Where taxes are headed
Obama and lawmakers aim to raise revenue and simplify the system. How much they'll get done is far from clear. But they're planting seeds.
NEW YORK (CNNMoney.com) -- Changing tax policies is always fraught with political and economic risk. Never more so than now, given the country's deep fiscal hole and competing theories on how best to aid economic recovery.
Nevertheless, President Obama and the congressional tax-writing committees are moving ahead with a laundry list of potential tax changes.
Plus the administration is creating a tax reform task force charged with proposing ways to raise revenue while not hiking taxes on families making less than $250,000.
The group will report back to the president by Dec. 4. That end-of-year deadline is one reason why policy experts don't expect lawmakers to pass major tax legislation until 2010.
But the debates -- and lobbying -- over the content of that legislation will begin in earnest this year.
So will the handicapping.
"If the economy next year is worse than it is now, I've got to believe they're going to say maybe we ought to put off this tax stuff by another year or so," said Ken Kies, managing director of the Federal Policy Group, a tax lobbyist working on behalf of businesses and trade associations.
How much lawmakers ultimately accomplish isn't clear yet. But they are considering some significant changes.
One revenue raising idea is a reform of the deferral rule for U.S.-based multinationals. Currently, a U.S.-based company doesn't need to pay income tax on its foreign subsidiaries' profits unless and until the money is brought back to U.S. shores.
The provision makes it more attractive for companies to invest in countries with lower tax rates.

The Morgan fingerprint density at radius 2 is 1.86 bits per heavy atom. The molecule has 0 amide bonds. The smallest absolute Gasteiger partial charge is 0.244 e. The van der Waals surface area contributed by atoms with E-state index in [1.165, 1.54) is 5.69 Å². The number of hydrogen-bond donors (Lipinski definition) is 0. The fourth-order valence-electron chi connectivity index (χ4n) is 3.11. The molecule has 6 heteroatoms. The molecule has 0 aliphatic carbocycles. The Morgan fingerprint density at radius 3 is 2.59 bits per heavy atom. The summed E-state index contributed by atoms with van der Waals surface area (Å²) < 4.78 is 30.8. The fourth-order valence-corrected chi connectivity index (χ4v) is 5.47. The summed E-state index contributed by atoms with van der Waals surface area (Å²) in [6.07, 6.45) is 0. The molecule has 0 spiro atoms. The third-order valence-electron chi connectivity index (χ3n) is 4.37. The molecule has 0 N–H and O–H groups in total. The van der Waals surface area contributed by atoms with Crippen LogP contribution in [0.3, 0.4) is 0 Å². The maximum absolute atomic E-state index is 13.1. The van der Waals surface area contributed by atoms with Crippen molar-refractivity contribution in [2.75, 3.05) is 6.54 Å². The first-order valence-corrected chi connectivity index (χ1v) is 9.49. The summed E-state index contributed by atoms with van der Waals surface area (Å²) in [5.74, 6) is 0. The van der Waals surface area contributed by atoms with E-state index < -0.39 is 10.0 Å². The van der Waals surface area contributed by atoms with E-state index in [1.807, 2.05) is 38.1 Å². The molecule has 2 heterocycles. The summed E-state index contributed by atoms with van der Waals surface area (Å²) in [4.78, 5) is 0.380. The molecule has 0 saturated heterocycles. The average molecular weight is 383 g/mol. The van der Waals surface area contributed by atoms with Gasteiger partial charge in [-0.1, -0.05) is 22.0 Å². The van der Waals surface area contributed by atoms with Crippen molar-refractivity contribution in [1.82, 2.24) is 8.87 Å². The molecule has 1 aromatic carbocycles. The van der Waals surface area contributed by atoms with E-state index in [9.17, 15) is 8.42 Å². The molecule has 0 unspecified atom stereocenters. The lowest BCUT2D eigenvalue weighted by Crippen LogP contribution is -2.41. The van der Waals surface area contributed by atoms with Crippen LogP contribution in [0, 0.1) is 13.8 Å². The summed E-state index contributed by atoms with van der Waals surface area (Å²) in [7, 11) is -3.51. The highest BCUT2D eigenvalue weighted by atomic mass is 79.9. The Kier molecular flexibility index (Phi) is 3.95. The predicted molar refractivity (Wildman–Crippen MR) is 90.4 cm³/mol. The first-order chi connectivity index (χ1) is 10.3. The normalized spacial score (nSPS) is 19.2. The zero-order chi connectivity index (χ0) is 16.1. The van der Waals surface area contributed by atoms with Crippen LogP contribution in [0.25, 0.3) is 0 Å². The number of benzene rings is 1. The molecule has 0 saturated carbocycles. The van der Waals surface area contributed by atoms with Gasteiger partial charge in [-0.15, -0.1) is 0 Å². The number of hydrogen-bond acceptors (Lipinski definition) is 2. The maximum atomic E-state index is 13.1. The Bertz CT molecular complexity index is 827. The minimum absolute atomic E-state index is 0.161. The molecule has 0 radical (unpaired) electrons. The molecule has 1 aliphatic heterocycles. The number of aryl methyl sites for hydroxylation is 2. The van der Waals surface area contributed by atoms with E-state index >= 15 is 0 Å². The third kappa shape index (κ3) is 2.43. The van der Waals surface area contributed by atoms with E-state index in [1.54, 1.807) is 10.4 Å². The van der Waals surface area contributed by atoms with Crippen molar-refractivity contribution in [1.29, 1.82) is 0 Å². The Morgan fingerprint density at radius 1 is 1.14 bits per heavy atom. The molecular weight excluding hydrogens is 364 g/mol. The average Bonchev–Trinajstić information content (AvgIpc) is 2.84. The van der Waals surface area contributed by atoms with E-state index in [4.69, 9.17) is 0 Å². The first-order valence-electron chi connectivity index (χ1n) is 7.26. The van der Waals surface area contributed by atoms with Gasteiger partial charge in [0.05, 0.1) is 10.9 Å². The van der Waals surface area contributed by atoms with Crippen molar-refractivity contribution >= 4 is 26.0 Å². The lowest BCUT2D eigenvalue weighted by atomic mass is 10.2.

"Obama is serious about going after deferral," said Anne Mathias, director of research at Concept Capital.
The administration has said it wants to make a change but has yet to propose any specifics.
One idea discussed by lawmakers is to eliminate the deferral option so companies have to pay tax on their overseas profits when earned.
"The government doesn't want to subsidize U.S. companies to invest overseas," said tax policy expert Eric Toder, a senior fellow at the Urban Institute.
Another idea is to preserve the deferral option but prohibit companies that use it from deducting expenses incurred to support their overseas operations until they bring their profits back to U.S. shores.
The deduction measure would be "unwieldy," Mathias said. It would be hard for companies to separate deductible expenses from non-deductible ones when they stem from the same personnel or systems used to support U.S.-based and offshore operations. "It's simpler to just take away the deferral," she said.
Already corporations are lining up lobbyists to shoot down the idea. Kies, who served as the head of the Joint Committee on Taxation when Republicans controlled Congress, is one of them.
"This isn't a theory. We've tried this before and it ended disastrously," he said.
Kies noted that between 1986 and 2004, U.S.-based international shippers were denied deferral. The number of U.S.-based shippers shrank. When Congress reinstated deferral in 2004, the tax was cited as a cause of the decline for the U.S. shipping industry.
In other efforts to tax U.S. money abroad, Congress is trying to crack down on offshore tax havens, increasing enforcement both against the individuals who shelter their money in other countries and the banks that help them do so.